At the Battle of Issus (333 BC), Darius’s army was routed and the Persian king fled the field, leaving his extended family, including his mother, his wife Stateira I, his children, and many others to the mercy of Alexander.
When the Persian army’s Scythian cavalry broke though Alexander’s forces to reach them, she allegedly refused to celebrate what appeared at first to be Persian victory since she could never forgive her son Darius for abandoning his family. After she was captured by Alexander she became devoted to him, and Alexander referred to her as mother and she became the Second Adoptive Mother of Alexander.
In January 334 B.C.E, The king of Macedonia: Alexander, Invaded Persia and began a series of campaigns that lasted ten years. Alexander broke the power of Persia in a series of decisive battles. He subsequently overthrew the Persian King Darius III and conquered the Achaemenid Empire in its entirety. Alexander was an admirer of Persian Kings and especially Cyrus the Great. He conquered Persia but the Persian culture conquered him. He married with the Persian Princess Roxana and ordered all his generals and 10,000 of his soldiers to follow suit in a mass Persian wedding. Alexander tried to emulate the Persian court customs and attempted to create a new culture, a mixture of both Persian and Hellenistic.
Alexander and his Army also plundered Persia, he ordered the execution of many Persians, allowed his troops to indulge themselves in plunder and rape and, in a drunken rage, set torch and destroyed Persepolis, the magnificent palace complex of the kings in revenge for all the Persian-Greek wars many centuries before and also because he was not yet the sole ruler of the Persian Empire, and it was too dangerous to leave the enormous treasures behind, where his enemies could recapture them. When Alexander conquered the Persians, he burned many of the grand buildings and libraries in Persepolis and destroyed or stole many of its royal treasures. The ancient painting below is showing Alexander’s troops burning and looting the palaces in Persepolis.
Alexander and the Greek Seleucids Burning & Plundering Persepolis in Persia
Alexander paid tribute to Cyrus the Great at his tomb. This shows how much Emperor Cyrus was respected, even in the eyes of his fierce enemies. When Alexander returned several years later and saw the Ruins of Persepolis, he regretted his act deeply.
Roxana (Roxanne) was the Persian princess of Bactria and the daughter of a nobleman named Oxyartes. She married the King of Macedonia: Alexander when he professed his love for her in the fortress around 327 B.C.E. Roxana bravely accompanied him on his campaign in India in 326 B.C.E. She bore him a posthumous son called Alexander IV Aegus, after Alexander’s sudden death. Roxana and her son became victims of the political intrigues of the collapse of the Alexandrian Empire. They were protected by Alexander’s mother, Olympias, in Macedon, but her assassination in 316 B.C.E. allowed Cassander to seek kingship. Since Alexander IV Aegus was the legitimate heir to the Alexandrian empire, Cassander ordered him and Roxana assassinated around 309 B.C.E. This is a factual based portrait and the historically accurate Roxanna.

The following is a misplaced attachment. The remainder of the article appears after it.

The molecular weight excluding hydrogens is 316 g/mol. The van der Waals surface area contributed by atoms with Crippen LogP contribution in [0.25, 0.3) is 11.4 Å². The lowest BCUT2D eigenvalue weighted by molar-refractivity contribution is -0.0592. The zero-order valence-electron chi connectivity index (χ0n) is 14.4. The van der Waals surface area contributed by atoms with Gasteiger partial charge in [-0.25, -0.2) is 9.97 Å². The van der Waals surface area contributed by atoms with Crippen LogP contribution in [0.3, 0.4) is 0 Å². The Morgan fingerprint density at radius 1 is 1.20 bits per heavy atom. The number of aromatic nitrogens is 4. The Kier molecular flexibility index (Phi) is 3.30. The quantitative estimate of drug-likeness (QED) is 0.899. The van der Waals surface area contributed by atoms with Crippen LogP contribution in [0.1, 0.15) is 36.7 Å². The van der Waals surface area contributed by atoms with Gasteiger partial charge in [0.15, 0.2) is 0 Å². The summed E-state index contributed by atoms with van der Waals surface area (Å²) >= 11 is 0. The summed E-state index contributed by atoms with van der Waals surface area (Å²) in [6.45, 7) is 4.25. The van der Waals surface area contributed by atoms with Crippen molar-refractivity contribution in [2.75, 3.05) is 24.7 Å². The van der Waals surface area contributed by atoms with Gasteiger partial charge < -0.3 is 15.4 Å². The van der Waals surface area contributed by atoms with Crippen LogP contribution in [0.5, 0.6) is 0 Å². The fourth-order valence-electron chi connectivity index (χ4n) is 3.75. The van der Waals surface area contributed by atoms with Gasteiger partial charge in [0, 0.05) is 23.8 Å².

323 B.C.E. Alexander past away
Although a masterful general, he lacked administrative skills. Shortly after his death, his empire was divided among his contesting generals. An important legacy of his conquest of Persia was the introduction of the Persian imperial practices into the West. Many of these practices particularly those relating to state administration and the rule of law were later adopted by the Roman Empire.
323–141 B.C.E. The Seleucid Dynasty
Seleucid Dynasty was established by one of Alexander’s generals. After Alexander’s conquest, Persia fell under a foreign occupying force. The subsequent Seleucid Empire was obviously not Persian, but Greek. They did not arrive with the intent of evolving Persian culture, but rather to dominate it, use it, and overwhelm it with another culture: Greek. Some of the results were positive, in so much as Greek culture is as rich as ours and has much to offer. Nevertheless, since it set out to overwhelm and subjugate Persian culture instead of simply enriching its foundations, it can be viewed only as a foreign occupation. Fortunately, it did not succeed. The Persians gradually defeated the Greek Seleucids and consolidated their control over all of Persia and restored Persian culture.
Parthians gradually defeated the Greek Seleucids and consolidated their control over all of Persia
The Parthians (Ashkanian), a tribal kingdom from northeastern Persia of the coastal areas broke the Macedonian dynasty, gradually defeated the Greek Seleucids and consolidated their control over all of Persia and they remained true to the spirit and culture of Persia, and did their best to make positive contributions. The Parthians were an Iranian ethnic group and they were also Zoroastrians like the Achaemenid Persians. The name of the founder of the dynasty, Arsaces, became the title of all Parthian kings in much the same way that the name of Caesar was later to become the title of all Roman emperors. They fought numerous times with the Romans. Their victory over the Romans in 53 B.C.E. elevated the Parthians into a superpower of their era. Although the Parthians ruled for almost five centuries, very little of their civilization has survived due to accidents of history, except for some small art objects.